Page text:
An open letter written by a group of Brazilian artists and art professionals that condemns “the rise of hate, intolerance and violence against freedom of expression in the arts and education” in the country has been signed by more than 1,000 people since it was published online last week. The pro-democracy collective says that “right-wing militants, segments of the neo-Pentecostal churches, some politicians, members of the state, the police and the Public Ministry are working together against artistic productions and institutions. They censor exhibitions, harass visitors and museum employees and use social media networks to demean and outrage people they disagree with.”
The letter cites a specific string of incidents that have happened over the past year, including the closing of an exhibition dedicated to queer art at the Santander Cultural Center in Porto Alegre, which included works by artists like Lygia Clark and Adriana Varejão, and a nude performance by the artist Wagner Schwartz at the Museu de Arte Moderna de São Paulo (MAM), where a child touched the artist’s arms and legs as part of the performance. Both were denounced by conservatives for promoting pornography and paedophilia.
“Such arrogant fundamentalists shy away from reading the works more closely and hunt for signs of indecency, levity, pornography and heresy—there is no intellectual debate, no questioning, only violence and intolerance”, the letter states.
The backlash from conservative groups is part of a larger social and political trend that started in 2010, the letter says, in response to an expansion of Brazil’s National Plan for Human Rights, which argues for stronger protections for women and the LGBT community. The right-wing’s power grew in strength through the opposition to Brazil’s former president Dilma Rousseff, who was impeached in 2016. “They are day by day limiting individual, civil and social rights in Brazil, endangering working conditions, threatening the freedom of teaching in schools, the protection of the environment, the union of people of the same sex, etc,” the letter states.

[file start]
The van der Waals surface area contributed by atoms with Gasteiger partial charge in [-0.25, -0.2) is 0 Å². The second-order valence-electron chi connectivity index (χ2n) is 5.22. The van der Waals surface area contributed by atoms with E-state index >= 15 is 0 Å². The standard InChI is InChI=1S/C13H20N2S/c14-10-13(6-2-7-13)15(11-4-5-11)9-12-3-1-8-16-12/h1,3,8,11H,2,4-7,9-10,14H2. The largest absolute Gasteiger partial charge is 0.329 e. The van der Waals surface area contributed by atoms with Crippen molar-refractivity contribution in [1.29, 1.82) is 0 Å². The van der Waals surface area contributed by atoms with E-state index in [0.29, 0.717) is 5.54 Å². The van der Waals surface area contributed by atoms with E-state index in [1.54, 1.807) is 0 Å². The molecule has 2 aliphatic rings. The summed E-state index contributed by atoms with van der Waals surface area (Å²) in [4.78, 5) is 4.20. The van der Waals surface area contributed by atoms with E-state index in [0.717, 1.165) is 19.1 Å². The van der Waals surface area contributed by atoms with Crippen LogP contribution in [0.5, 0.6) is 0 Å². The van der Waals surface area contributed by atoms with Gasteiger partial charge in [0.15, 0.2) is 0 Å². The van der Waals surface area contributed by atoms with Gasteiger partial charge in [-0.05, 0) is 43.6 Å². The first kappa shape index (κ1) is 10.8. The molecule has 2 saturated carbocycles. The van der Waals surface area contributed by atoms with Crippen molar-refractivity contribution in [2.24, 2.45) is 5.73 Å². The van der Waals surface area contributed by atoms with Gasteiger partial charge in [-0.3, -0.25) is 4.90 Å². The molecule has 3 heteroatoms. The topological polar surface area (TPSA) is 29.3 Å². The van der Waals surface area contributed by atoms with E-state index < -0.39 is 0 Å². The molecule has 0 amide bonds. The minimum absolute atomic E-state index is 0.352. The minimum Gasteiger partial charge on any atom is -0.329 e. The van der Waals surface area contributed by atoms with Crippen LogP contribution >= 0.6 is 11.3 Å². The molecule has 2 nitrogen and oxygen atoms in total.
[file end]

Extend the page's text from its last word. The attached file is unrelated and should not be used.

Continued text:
The letter calls for “all democratic forces to confront, in the streets, in the legislative houses, in the courts and in the available means of communication, the concrete threats to freedoms and [recent] social victories”. The letter was read out loud in Brazil’s National Congress on 19 October by a representative of the Workers’ Party, and by an artist at the opening of an exhibition that deals with the history of sexuality in art at the Museu du Arte de São Paulo, which recently set an over-18 age limit admission policy for the show after outcry from conservatives. Among the anti-censorship protesters at the show's opening was the Chinese artist Ai Weiwei, who was in town for the Brazilian premiere of his documentary Human Flow at the São Paulo Film Festival.